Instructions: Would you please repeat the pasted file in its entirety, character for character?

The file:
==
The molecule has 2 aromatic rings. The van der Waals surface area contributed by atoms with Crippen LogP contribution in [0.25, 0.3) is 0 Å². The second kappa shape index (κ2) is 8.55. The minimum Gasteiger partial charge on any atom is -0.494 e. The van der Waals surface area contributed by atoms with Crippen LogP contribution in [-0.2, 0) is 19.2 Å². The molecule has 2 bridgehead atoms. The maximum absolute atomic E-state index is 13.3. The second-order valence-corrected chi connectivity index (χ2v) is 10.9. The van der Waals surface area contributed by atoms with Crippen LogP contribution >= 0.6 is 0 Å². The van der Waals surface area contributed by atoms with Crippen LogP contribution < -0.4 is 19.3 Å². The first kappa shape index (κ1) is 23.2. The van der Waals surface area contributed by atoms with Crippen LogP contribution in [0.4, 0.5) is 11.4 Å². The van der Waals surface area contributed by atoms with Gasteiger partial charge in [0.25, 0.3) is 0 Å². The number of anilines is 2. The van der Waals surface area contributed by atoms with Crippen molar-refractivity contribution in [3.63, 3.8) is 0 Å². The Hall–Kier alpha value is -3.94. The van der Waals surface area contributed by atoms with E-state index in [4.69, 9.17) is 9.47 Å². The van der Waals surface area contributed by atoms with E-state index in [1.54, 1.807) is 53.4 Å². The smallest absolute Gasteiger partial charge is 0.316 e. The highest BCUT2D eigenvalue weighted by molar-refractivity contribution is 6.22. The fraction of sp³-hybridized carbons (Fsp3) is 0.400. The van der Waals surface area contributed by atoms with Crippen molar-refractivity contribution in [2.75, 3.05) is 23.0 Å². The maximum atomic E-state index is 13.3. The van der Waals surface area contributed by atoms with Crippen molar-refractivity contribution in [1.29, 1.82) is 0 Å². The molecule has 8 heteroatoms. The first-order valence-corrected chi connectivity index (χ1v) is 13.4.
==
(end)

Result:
The molecule has 2 aromatic rings. The van der Waals surface area contributed by atoms with Crippen LogP contribution in [0.25, 0.3) is 0 Å². The second kappa shape index (κ2) is 8.55. The minimum Gasteiger partial charge on any atom is -0.494 e. The van der Waals surface area contributed by atoms with Crippen LogP contribution in [-0.2, 0) is 19.2 Å². The molecule has 2 bridgehead atoms. The maximum absolute atomic E-state index is 13.3. The second-order valence-corrected chi connectivity index (χ2v) is 10.9. The van der Waals surface area contributed by atoms with Crippen LogP contribution >= 0.6 is 0 Å². The van der Waals surface area contributed by atoms with Crippen LogP contribution < -0.4 is 19.3 Å². The first kappa shape index (κ1) is 23.2. The van der Waals surface area contributed by atoms with Crippen LogP contribution in [0.4, 0.5) is 11.4 Å². The van der Waals surface area contributed by atoms with Gasteiger partial charge in [0.25, 0.3) is 0 Å². The number of anilines is 2. The van der Waals surface area contributed by atoms with Crippen molar-refractivity contribution in [3.63, 3.8) is 0 Å². The Hall–Kier alpha value is -3.94. The van der Waals surface area contributed by atoms with E-state index in [4.69, 9.17) is 9.47 Å². The van der Waals surface area contributed by atoms with E-state index in [1.54, 1.807) is 53.4 Å². The smallest absolute Gasteiger partial charge is 0.316 e. The highest BCUT2D eigenvalue weighted by molar-refractivity contribution is 6.22. The fraction of sp³-hybridized carbons (Fsp3) is 0.400. The van der Waals surface area contributed by atoms with Crippen molar-refractivity contribution in [2.75, 3.05) is 23.0 Å². The maximum atomic E-state index is 13.3. The van der Waals surface area contributed by atoms with Crippen molar-refractivity contribution in [1.29, 1.82) is 0 Å². The molecule has 8 heteroatoms. The first-order valence-corrected chi connectivity index (χ1v) is 13.4.